Calls for public to be allowed to film council’s meetings
1:00pm Monday 29th October 2012 in News
THE Plaid Cymru group on Carmarthenshire county council has started a process which could lead to the public being allowed to use their mobile phones and other recording devices to film council and committee meetings.
A key point in the long-awaited report on e-government, presented to the Policy and Resources Scrutiny Committee, recommended that the council should pilot both audio and film broadcasting of council meetings.
Cllr Darren Price, Plaid Cymru member for Gorslas, moved an amendment that the public should also be allowed to make their own recordings.
The amendment, supported by Labour and Independent councillors, will now be considered by the council’s ruling Executive Board.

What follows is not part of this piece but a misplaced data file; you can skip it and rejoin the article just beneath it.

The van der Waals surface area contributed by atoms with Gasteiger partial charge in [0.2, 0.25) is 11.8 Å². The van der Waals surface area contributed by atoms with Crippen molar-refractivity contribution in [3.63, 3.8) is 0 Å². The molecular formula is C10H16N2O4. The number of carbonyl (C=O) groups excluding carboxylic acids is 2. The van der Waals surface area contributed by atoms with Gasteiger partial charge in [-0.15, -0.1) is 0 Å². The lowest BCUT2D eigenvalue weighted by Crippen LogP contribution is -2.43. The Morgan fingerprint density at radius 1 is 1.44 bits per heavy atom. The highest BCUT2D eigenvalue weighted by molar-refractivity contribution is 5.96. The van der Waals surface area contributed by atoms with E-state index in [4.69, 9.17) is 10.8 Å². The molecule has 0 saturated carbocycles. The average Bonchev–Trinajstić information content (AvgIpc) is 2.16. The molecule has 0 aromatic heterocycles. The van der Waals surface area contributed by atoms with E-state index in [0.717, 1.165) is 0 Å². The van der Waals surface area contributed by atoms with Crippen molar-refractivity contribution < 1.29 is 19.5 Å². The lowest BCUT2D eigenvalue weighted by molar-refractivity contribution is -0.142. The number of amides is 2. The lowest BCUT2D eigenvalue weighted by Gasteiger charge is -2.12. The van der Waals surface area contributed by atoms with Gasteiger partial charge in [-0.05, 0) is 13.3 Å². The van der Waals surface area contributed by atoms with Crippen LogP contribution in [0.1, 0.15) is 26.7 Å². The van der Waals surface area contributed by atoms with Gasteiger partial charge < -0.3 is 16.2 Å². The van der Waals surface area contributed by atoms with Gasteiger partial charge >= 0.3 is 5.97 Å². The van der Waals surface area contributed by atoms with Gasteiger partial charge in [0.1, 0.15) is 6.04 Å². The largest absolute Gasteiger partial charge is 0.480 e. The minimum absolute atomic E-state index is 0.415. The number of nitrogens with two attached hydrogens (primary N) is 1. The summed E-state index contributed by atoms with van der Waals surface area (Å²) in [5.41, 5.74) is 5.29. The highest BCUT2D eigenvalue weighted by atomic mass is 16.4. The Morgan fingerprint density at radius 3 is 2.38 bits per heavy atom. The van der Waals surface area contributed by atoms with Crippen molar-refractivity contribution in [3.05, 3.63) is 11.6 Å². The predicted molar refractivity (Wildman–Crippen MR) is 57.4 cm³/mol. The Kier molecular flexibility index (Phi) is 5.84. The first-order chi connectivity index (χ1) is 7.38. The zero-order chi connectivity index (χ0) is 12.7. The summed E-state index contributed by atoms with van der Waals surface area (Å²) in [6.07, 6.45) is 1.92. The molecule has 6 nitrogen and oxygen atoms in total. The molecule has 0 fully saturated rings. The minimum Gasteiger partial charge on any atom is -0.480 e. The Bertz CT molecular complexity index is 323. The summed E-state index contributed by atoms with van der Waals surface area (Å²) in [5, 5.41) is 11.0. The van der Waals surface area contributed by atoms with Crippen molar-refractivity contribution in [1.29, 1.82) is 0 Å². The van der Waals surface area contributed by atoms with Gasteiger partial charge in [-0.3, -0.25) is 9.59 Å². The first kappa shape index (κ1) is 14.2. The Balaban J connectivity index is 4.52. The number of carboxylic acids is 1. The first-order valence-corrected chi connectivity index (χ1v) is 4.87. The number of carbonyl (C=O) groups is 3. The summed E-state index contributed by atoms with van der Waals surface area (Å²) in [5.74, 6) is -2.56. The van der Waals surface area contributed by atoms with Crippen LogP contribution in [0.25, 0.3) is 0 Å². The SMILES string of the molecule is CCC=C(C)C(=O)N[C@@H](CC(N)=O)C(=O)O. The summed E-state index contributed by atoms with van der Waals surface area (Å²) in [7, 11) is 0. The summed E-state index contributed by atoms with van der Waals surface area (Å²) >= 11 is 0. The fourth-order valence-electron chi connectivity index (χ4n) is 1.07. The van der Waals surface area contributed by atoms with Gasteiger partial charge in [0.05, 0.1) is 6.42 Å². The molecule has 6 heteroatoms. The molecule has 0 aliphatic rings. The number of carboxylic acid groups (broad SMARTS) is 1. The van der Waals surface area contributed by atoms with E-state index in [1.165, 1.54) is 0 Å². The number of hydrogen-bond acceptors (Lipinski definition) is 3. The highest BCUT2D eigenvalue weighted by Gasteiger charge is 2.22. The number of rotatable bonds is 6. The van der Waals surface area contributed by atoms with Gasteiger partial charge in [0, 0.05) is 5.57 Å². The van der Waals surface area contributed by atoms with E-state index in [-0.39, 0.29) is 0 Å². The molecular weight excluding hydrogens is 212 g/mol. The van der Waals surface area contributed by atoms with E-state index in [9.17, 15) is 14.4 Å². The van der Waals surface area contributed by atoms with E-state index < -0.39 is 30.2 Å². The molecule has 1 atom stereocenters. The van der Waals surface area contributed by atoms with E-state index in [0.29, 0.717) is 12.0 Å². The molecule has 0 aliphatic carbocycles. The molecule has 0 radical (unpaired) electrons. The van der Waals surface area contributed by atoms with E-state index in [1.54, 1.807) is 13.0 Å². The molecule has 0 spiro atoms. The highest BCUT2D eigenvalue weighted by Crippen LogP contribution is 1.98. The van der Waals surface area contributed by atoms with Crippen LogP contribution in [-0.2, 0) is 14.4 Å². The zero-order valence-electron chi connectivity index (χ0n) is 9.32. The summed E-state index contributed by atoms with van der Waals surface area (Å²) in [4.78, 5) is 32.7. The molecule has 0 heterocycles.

Speaking after the committee meeting, Cllr Price said: “I’m extremely pleased to have cross-party agreement on my calls to allow members of the public to undertake their own filming of council meetings.
“The report on e-government noted the importance of ensuring proceedings are more transparent while understandably not wanting to add further substantial costs to the authority’s budget.
“In a digital age where most mobile phones already have camcorders built in, I think it’s sensible to allow members of the public to undertake their own recordings should they wish.
“I’m hopeful that the Executive Board will support the idea, given the cross-party support it received at the Scrutiny Committee.”
In seconding the amendment, Cllr Alun Lenny pointed out that giving people the right to film council meetings has been strongly advocated by Eric Pickles, the local government minister for England, who said that council openness needs to be updated for the 21st century. More and more news about what happens in council meetings comes from internet bloggers.
“Unfortunately, this council has a reputation for being less than open and transparent in its proceedings,” said Cllr Lenny. “That is the perception among many people.
“Allowing the public to record proceedings would go a long way towards banishing that perception.”